We believe that next steps can go along the line of making all this effort not spontaneously (colloquially we would say without thinking too much), but doing it more systematically and completely, while encouraging others to do more.
Who are these others?
The force generated by this change in model, which is having an impact on the business models of the market, is of a centrifugal type, because it invades the entire field of professional action of companies, individuals and postgraduate educational institutions.
The notion of impact is becoming important for international business schools
When the importance of responding both to society as a whole, and to the daily life of companies that mostly need people with higher levels of education and training is assumed, it is undoubtedly a form of antidote against these currents of opinion that at the international level they are exerting strong pressures related to the legitimacy of postgraduate institutions. Although the term impact has gained popularity, common approaches to Business School impact are based on academic publications or alumni salaries. There are no specific measurements or economic indicators that respond to the orientation that we give, except for some investigations and also surveys, of which we have given note in this forum. But it is time to build these metrics as other types of econometric models are built, that is, methodologically.
Reviewing a little the various approaches that exist in the market and especially in the doctrine, allows us to develop (at least try to lay the foundations) of new conceptual models regarding the impact of Business Schools, both in their total contribution to society, as circumscribed only to business models.
The pluralism of approaches in terms of impact of the Business Schools opens new spaces for original strategic choices, so that there is a limitation for those focalizations that continue to hover around too much discussed issues in the organizational field. However, the notion of impact also has some limitations that must be considered, even more so when postgraduate training received in Business Schools was put in the spotlight since the International Financial Crisis of 2008-2009, at which time the criticism was why these educational institutions did not fulfill their main purpose of producing professional managers (Rousseau, 2012) and accused of producing irresponsible leaders (Chakravorti, 2014), arrogant MBA students and narcissistic professors (Chark, 2014; Pfeffer, 2013 ).
They have also been criticized for producing research considered to be costly waste (Di Meglio, 2013).
On the other hand, there seems to be a growing intellectual interest in the question of the impact of Business Schools (Pfeffer and Fong, 2002), but there is little, if any, scientific work on the broadly defined notion of the impact of Business Schools. We assume that one of the reasons for this is that the notion of impact is difficult to understand and to assess and/or assess in a unified framework.
New models and changing contexts of the business school
Any time may be an opportune time to undertake a critical examination and evaluation of new models and innovative new approaches to management education. We are going to incorporate into this new scenario what we call “Relevant factors to impact new business models”.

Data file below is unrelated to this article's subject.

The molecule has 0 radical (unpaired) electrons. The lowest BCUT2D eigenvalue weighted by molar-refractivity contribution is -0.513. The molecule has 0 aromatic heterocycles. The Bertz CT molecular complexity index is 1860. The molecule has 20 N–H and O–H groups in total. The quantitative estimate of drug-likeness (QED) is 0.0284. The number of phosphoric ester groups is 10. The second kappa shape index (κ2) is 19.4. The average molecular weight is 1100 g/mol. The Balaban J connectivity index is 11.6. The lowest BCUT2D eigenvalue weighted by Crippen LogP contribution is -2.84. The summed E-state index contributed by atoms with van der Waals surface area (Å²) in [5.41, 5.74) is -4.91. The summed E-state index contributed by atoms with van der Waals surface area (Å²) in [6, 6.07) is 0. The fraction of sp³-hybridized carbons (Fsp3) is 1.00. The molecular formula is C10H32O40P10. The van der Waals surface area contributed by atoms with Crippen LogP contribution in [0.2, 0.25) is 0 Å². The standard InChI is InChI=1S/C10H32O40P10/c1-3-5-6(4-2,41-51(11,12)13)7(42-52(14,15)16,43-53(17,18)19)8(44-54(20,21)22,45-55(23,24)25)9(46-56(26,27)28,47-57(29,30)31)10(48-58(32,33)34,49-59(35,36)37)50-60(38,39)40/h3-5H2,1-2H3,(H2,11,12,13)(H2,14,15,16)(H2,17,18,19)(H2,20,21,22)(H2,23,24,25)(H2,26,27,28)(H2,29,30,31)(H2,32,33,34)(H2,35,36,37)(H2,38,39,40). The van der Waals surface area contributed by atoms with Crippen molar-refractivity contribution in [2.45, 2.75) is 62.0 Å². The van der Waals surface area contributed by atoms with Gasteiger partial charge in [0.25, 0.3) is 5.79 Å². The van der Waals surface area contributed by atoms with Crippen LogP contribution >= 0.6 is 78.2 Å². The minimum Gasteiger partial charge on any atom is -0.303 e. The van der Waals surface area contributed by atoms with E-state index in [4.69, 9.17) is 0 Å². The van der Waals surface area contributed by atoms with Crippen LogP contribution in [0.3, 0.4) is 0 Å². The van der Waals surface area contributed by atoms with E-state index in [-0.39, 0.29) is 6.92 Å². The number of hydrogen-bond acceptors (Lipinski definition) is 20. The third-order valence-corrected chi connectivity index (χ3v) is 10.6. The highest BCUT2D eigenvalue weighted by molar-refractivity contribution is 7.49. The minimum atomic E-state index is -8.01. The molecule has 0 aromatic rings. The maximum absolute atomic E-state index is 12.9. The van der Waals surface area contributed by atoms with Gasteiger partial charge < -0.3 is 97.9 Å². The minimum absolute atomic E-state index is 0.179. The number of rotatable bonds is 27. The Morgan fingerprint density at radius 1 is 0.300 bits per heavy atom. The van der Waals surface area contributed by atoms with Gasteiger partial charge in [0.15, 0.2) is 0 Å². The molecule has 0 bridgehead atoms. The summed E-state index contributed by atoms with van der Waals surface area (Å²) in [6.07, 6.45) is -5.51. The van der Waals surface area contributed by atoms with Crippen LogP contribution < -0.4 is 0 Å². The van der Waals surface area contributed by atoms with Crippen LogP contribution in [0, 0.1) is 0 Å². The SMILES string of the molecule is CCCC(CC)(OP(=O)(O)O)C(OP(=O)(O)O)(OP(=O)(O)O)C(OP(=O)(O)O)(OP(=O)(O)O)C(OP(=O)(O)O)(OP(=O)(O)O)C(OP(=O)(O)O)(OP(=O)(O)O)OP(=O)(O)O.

An exhaustive statement cannot be made, but in order to merely describe the situation, we have that certain factors must be taken into account:
– Changing business environments
As the old adage goes, “nothing is the way it was then and never will be again”. More than enough reason to understand that the stable and growth-oriented business environment of the past is not only changing, but in its traditional conception is outdated.
More developed countries have fewer undergraduate and graduate students. Even the relatively stable executive education market appears to be in recession. Although it could be argued that market conditions are improving, an alternative point of view might suggest that the situation is instead one of lower demand, more turbulence and more market-driven cycles.
– Acceleration of the adaptive processes of schools to the new scenarios
Speed and agility are becoming more essential, and old stability-based management approaches are less appropriate. This relates both to changes in the curriculum and to faculty responsiveness to new topics, new research, and new competencies.
– Greater emphasis on projects
Perhaps in part due to more difficult times, it seems that graduate and undergraduate students and executives are demanding a greater emphasis on projects, which requires a more eclectic curriculum. For example, the development of a new product involves the areas of R&D, marketing, sales, manufacturing and finance. Similarly, entering a new market involves marketing and sales, as well as communications, manufacturing, logistics, legal expertise, etc. Therefore, close and rapid cooperation between disciplines becomes very important.
– Avoid obsolescence of curricular content
The traditional functional and discipline-based curriculum design is becoming increasingly obsolete. The demand for more general MBAs may well continue, perhaps after you have taken an M.Sc. specialized, provided that academic institutions design appropriate and meaningful links between specialized and general management degrees and maintain academic standards and norms of strong quality in their program offerings.